that the pace of change would only accelerate. The
organization’s ability to grow and change depends on its
ability to help its people deal with the anxiety of
Anxiety Factor. When people are anxious their
performance fails. The work unit fails to solve problems,
to meet requests, to meet quotas, etc. During change,
anxiety is high. Most of us want to be known as people who
accept and deal with change—who accept and deal with
present reality. In fact, many of us will set about
proving that we welcome change. For some, this challenge
is too great. It goes against too many beliefs they have
learned in the past. Changes provide new situations and
new tests where weaknesses may reveal themselves or past
beliefs may be proven wrong. Many try to hold on to the
old ways and do not see change as an opportunity. For
them, change equals
threat. Their effectiveness takes a nose dive.
Renewal is the attitude for those organizations who deal
with the Anxiety Factor and begin to grow and change. They
are still anxious, but the anxiety contains a positive
view of the future. There is a commitment and cry by
everyone in the organization for innovation, for doing
things differently. Albert Einstein said, "The
significant problems we face cannot be solved at the same
level of thinking we were at when we created them."
A new level of thinking is happening. The organization has
chosen to break free of the anxiety of change and embrace
has typically thought in the past that they could use
their positional power to get the results that they
wanted. Research shows, however, that there is only a .2
correlation that if management dictates the results that
they want that those results happen. Just a short while
ago, prevailing management thought was that by simply
going to the downsized work unit and demanding, “You do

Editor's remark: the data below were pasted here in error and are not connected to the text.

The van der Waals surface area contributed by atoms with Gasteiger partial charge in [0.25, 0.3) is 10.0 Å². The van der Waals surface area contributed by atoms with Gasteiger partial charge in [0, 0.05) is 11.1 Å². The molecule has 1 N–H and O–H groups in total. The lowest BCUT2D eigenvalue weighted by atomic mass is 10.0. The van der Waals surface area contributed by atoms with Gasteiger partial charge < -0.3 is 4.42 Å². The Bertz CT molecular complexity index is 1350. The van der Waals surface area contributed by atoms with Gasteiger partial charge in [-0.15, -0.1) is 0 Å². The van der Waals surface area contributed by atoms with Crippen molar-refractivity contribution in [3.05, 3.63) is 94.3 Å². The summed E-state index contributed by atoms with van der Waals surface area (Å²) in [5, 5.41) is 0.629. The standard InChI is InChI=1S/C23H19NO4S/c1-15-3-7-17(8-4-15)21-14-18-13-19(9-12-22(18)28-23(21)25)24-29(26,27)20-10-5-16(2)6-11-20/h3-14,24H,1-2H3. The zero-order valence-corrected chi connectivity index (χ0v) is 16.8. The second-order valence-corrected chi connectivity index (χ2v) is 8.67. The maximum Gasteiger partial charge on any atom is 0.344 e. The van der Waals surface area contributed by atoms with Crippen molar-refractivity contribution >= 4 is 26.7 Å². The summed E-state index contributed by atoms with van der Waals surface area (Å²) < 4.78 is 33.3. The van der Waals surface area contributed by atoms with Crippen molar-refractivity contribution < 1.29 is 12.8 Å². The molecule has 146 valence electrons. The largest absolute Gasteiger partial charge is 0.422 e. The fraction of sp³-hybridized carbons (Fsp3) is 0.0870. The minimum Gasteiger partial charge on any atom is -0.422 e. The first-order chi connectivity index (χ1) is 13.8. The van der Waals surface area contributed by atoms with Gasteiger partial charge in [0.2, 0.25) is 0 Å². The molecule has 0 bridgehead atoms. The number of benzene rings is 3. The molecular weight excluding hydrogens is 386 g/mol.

this. You document this. You treat the customer better.
You improve this,” the results they wanted would happen.
They were wrong.
there is something that does make the results happen. In
fact, there is a .55 to a .60 correlation, a very high
correlation, that if management will just help create a
more positive work culture, increased quality and customer
satisfaction will be the result. Of course, this adds up
to increased results.
is the culture that drives results. Management has less
impact on any employee than the culture does. Performance is culture linked.
research is clear—the more positive the culture, the
better and more consistent are the results.
at Eagle Learning Center have discovered from our research
that 75% of companies are experiencing the Anxiety Factor.
Our expertise is to work with organizations so that, in a
very short period of time, people’s anxiety is reduced
so that the organization can move quickly towards Renewal.
is a Chinese allegory that concerns one being in a dark
cave with a tiger. You can barely see the tiger, but the
tiger must be faced. The only way out of the darkness into
the sunlight is to face the tiger. The tiger is fear, and
the story challenges us to face whatever fear (anxiety) we
must in order to live and grow -- to become what is
must face the fear! What you are capable of becoming is
the result of facing the fear. Despite The Anxiety Factor, this
is a time for optimism. T. George Harris, psychologist
said, "Social movements are not caused by failure and
frustration, but spring from rising strength, 'a snake of
hope'. Even prison riots start when the food is getting
better, not worse." Getting through anxiety,
as painful as it seems, is a predictor of a positive
future, not of a negative one.
By facing The Anxiety Factor, you can
create this “snake of hope” and inspire people to
charge past the tiger.